Defeat for Arundel as Midhurst claim opening day points

After pre-season action it was finally time for league action and points on offer as 2021/22 kicked off for me and James Easton at Mill Road Arundel in the Southern Combination League Division One.

Midhurst and Easebourne were the visitors on a glorious sunny afternoon in West Sussex with both sides wanting to get their campaign off to a winning start. A summer of change for the Mullets in Jason Mines coming in to manage the team, assisted by Arundel veteran Richard Towers, both I know well from Wick FC days.

With Mines unavailable for the game, Towers was assisted by Aaron Millar, another known to me from those days at Crabtree Park and with a very young side in the red and white, it was interesting to see how they would fair against a visiting side who were in and around the thick of the promotion race last season before a halt was called.

Both sides were keen to knock the ball around on the slightly long playing surface which did make passing a little difficult if not needing to be very precise. Towers was forced into an early change on 26 mins, Ollie Hawkins replacing a limping James Ayling.

The Mullets thought they had taken the lead a minute later; the impressive Josh Mines shot was tipped onto the post by Josh Bird and then rolled along the goal-line without going over.

Midhurst did have the ball in the net on 35 minutes but the effort was ruled out for offside whilst five minutes later Mines had other shot tipped by Bird, this time onto the crossbar.

Then came the big talking point in the game and one that effectively decided the second half mentality. Hawkins was adjudged to have fouled his man just outside the penalty area and was promptly sent off, protests from the Arundel sideline that the decision was harsh, backed up by some independent spectators view that the foul wasn’t even really worthy of a yellow, the referee actually quite card happy throughout the game with yellow cards flying here there and everywhere.

The free kick came to nothing and the sides went in level at half time, both probably feeling they could have been a goal in front.

A man short saw Arundel look to contain the visitors and some dogged defending at times ensured they made it look as if Midhurst were going to be denied anything more than an opening day point, Chris Wyatt coming closest to breaking the deadlock hitting the post just after the hour mark.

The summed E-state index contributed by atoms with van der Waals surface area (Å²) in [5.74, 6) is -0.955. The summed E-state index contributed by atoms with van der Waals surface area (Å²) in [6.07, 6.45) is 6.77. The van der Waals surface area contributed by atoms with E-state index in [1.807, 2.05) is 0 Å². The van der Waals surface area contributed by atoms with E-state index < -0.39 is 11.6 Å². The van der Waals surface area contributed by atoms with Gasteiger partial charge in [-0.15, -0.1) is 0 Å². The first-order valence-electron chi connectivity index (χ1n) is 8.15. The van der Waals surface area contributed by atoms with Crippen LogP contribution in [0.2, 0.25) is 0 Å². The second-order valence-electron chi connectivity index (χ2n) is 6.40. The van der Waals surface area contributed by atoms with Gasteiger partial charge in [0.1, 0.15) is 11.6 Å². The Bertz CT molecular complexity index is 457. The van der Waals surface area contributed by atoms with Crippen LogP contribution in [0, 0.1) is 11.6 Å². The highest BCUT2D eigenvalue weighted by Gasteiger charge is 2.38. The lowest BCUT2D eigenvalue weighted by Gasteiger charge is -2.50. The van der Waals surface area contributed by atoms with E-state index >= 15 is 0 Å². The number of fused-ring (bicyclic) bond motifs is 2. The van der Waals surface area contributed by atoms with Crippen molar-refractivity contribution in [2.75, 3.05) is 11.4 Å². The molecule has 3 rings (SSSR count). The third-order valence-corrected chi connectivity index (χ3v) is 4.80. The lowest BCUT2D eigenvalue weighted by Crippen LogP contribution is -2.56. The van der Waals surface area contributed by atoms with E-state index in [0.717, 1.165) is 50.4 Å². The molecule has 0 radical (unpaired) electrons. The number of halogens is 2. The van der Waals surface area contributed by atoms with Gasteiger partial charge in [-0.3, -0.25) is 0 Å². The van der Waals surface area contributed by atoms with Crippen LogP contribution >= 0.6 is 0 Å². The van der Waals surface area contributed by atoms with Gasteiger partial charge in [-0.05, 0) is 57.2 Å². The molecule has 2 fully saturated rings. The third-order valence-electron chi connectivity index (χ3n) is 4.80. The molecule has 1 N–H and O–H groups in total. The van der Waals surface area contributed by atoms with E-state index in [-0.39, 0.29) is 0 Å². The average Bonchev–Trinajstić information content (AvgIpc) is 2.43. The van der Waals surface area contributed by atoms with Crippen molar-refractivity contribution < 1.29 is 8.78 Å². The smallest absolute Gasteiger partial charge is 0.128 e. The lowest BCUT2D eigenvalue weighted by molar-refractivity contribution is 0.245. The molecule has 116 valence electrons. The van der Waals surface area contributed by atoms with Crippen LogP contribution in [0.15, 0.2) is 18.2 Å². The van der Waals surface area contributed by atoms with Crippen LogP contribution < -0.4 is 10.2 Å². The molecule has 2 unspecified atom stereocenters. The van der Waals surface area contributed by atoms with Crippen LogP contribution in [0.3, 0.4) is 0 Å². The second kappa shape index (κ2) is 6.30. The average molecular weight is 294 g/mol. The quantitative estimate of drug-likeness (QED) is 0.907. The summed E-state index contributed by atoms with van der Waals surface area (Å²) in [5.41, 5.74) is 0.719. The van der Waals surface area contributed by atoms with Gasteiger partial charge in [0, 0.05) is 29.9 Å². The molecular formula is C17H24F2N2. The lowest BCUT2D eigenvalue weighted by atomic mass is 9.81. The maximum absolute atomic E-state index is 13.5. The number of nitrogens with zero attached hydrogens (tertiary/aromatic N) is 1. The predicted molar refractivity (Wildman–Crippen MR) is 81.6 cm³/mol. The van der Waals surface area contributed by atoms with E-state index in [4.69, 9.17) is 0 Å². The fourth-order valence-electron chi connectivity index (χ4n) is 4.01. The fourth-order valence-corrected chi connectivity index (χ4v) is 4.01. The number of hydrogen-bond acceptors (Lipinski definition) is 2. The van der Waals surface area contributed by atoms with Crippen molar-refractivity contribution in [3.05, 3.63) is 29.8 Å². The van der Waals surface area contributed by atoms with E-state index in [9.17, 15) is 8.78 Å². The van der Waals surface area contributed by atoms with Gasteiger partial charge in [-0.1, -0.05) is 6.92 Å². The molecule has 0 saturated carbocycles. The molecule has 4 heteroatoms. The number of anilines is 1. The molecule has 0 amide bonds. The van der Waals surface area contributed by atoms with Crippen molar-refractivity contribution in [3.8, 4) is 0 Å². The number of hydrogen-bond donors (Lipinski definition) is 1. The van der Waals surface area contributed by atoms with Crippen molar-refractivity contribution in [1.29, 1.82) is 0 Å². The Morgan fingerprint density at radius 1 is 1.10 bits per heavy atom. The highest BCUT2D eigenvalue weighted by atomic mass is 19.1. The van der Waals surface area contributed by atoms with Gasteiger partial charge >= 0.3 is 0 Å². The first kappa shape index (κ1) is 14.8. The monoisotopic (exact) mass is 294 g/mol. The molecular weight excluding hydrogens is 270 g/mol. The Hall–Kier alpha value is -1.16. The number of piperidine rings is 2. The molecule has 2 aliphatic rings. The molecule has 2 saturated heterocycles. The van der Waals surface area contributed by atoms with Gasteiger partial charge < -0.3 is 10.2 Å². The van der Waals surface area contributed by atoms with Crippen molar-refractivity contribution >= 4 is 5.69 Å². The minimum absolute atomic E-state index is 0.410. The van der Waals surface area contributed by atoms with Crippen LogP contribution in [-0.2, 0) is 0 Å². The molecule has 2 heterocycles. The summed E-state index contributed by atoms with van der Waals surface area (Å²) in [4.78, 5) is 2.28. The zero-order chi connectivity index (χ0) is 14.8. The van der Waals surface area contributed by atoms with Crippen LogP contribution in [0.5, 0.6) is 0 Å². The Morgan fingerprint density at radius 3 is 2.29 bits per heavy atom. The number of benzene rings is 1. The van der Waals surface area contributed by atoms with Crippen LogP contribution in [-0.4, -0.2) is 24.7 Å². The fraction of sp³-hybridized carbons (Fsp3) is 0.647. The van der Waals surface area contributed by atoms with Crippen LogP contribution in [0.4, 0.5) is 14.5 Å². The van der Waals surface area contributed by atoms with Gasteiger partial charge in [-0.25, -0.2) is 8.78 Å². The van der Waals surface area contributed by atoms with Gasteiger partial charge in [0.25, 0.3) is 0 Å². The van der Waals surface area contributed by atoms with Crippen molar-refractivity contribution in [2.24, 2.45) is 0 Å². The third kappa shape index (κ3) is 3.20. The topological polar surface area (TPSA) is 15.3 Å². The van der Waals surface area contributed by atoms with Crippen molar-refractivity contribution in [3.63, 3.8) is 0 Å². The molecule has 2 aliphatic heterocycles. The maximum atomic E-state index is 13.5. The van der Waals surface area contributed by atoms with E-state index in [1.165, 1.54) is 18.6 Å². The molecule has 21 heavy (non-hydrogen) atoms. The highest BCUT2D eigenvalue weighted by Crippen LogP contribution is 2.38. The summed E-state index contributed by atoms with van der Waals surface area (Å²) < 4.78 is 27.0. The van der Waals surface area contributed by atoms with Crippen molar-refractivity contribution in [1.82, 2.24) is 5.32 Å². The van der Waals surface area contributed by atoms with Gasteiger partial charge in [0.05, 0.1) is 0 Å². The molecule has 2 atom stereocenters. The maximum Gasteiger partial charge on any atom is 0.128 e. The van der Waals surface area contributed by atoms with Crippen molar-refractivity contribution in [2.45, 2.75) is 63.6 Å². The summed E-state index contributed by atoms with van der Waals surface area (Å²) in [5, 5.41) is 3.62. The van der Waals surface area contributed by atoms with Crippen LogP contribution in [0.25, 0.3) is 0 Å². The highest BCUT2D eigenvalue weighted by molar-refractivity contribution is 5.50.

As it was the pressure told just minutes later, substitute Liam Dreckman slotted home after a bit of pinball inside the area, latching onto the loose ball and giving Mullets keeper Jack Hickman no chance.

Marcus Bedford doubled the visitors lead two minutes later with a smart finish inside the area as the extra man was starting to pay dividends for the Stags and the tired legs of the young Arundel side were starting to flag.

Ten minutes from time the seal was put on the visitors second half performance, fellow substitute Kieran Carter tapped in at the far post for a third Midhurst goal after a superbly flighted cross from the left hand side to send the Stags home with the three points.

No doubt the game changed on that sending off decision, both sides were fairly well matched despite a clear pitting of youth against experience in favour of the visitors, but the extra man for the Stags was clearly the difference with Arundel unable to fashion many notable second half chances.

So there we go, number one in the bag for the season and Mr Easton’s first trip to Arundel ticked off the list, fingers crossed I can find a destination for Tuesday or Wednesday evening.

Curtailed, but not the end

After much waiting and wondering but with little expectation the FA finally released details of the Step 3-6 season for 2020/21. As commonly thought the league season is over but the use of wording leaves a lot more debate and opinion to be had.

Null and void were the words used on the 2019/20 season as quickly as the pandemic struck and in hindsight which we all know is wonderful it can well be taken as hasty given the little number of games we managed to play this season.

Void of course means it never happened, those games those appearances those goals no longer exist in the record books. The wording this time around of curtailing a season to me and others puts a different slant on things going forward.

Still correct in the fact we won’t see another league fixture in 2020/21 but there is scope for the FA to be creative or imaginative if you will. Not a lot of credit is sent the way of the FA and opinion from me is rightly so, that’s not to tar some county FA’s with the same brush.

But, by not going down the full void route I feel they will look to see if they can make this season’s results count, maybe not at all levels but if we’re following the lead from the National League of no relegation from Step 2 for a second year running then that has to be applied throughout the pyramid.

Whether they can make it work is another question, do you also call in that famous word of integrity whereby a squad of players this season has achieved eight or nine results only for next seasons squad to be different players which in non-league circles is highly likely..

The second part of this action the FA could take is to complete their restructure of the perfect pyramid which was delayed last year and in all honesty may not happen until a full season is completed.

Project Non-League (@Projectnonleag1 on Twitter) have been campaigning for the FA to reward those who deserve from the course of two part played seasons to move up the pyramid but with no relegation occurring.

There are gaps right from the National League downwards and with the creation of an extra division at Step 4 it will allow for movement and progression for some from Steps 4-6 for those who have spent two seasons trying to do just that.